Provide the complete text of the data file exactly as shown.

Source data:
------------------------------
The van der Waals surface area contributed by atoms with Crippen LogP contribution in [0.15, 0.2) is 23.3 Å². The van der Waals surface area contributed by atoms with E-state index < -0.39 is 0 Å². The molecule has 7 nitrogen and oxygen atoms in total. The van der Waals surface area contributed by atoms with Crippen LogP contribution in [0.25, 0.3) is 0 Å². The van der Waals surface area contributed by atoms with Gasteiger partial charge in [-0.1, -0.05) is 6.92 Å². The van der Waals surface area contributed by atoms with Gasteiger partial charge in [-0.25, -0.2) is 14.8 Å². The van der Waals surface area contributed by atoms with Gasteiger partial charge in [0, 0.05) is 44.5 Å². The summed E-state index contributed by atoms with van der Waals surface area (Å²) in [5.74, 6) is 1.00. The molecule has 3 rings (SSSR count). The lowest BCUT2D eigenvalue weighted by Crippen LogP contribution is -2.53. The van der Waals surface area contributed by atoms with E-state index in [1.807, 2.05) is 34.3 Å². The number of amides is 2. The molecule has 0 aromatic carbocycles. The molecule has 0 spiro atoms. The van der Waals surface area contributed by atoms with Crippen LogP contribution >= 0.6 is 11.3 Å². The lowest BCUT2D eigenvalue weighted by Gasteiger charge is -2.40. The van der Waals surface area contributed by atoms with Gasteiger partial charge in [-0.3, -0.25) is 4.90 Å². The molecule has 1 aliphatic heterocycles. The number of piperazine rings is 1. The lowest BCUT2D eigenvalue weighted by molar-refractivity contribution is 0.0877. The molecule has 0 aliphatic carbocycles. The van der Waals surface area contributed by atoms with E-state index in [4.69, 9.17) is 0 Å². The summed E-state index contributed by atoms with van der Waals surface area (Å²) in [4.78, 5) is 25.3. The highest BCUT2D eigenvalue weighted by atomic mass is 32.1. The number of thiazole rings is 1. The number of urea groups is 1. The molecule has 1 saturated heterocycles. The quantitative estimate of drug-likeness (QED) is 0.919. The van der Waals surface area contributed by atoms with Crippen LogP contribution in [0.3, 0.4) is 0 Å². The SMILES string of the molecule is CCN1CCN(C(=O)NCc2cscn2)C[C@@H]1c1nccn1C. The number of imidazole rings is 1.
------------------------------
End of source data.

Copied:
The van der Waals surface area contributed by atoms with Crippen LogP contribution in [0.15, 0.2) is 23.3 Å². The van der Waals surface area contributed by atoms with E-state index < -0.39 is 0 Å². The molecule has 7 nitrogen and oxygen atoms in total. The van der Waals surface area contributed by atoms with Crippen LogP contribution in [0.25, 0.3) is 0 Å². The van der Waals surface area contributed by atoms with Gasteiger partial charge in [-0.1, -0.05) is 6.92 Å². The van der Waals surface area contributed by atoms with Gasteiger partial charge in [-0.25, -0.2) is 14.8 Å². The van der Waals surface area contributed by atoms with Gasteiger partial charge in [0, 0.05) is 44.5 Å². The summed E-state index contributed by atoms with van der Waals surface area (Å²) in [5.74, 6) is 1.00. The molecule has 3 rings (SSSR count). The lowest BCUT2D eigenvalue weighted by Crippen LogP contribution is -2.53. The van der Waals surface area contributed by atoms with E-state index in [1.807, 2.05) is 34.3 Å². The number of amides is 2. The molecule has 0 aromatic carbocycles. The molecule has 0 spiro atoms. The van der Waals surface area contributed by atoms with Crippen LogP contribution >= 0.6 is 11.3 Å². The lowest BCUT2D eigenvalue weighted by Gasteiger charge is -2.40. The van der Waals surface area contributed by atoms with Gasteiger partial charge in [-0.3, -0.25) is 4.90 Å². The molecule has 1 aliphatic heterocycles. The number of piperazine rings is 1. The lowest BCUT2D eigenvalue weighted by molar-refractivity contribution is 0.0877. The molecule has 0 aliphatic carbocycles. The van der Waals surface area contributed by atoms with E-state index in [4.69, 9.17) is 0 Å². The summed E-state index contributed by atoms with van der Waals surface area (Å²) in [4.78, 5) is 25.3. The highest BCUT2D eigenvalue weighted by atomic mass is 32.1. The number of thiazole rings is 1. The number of urea groups is 1. The molecule has 1 saturated heterocycles. The quantitative estimate of drug-likeness (QED) is 0.919. The van der Waals surface area contributed by atoms with Crippen LogP contribution in [0.3, 0.4) is 0 Å². The SMILES string of the molecule is CCN1CCN(C(=O)NCc2cscn2)C[C@@H]1c1nccn1C. The number of imidazole rings is 1.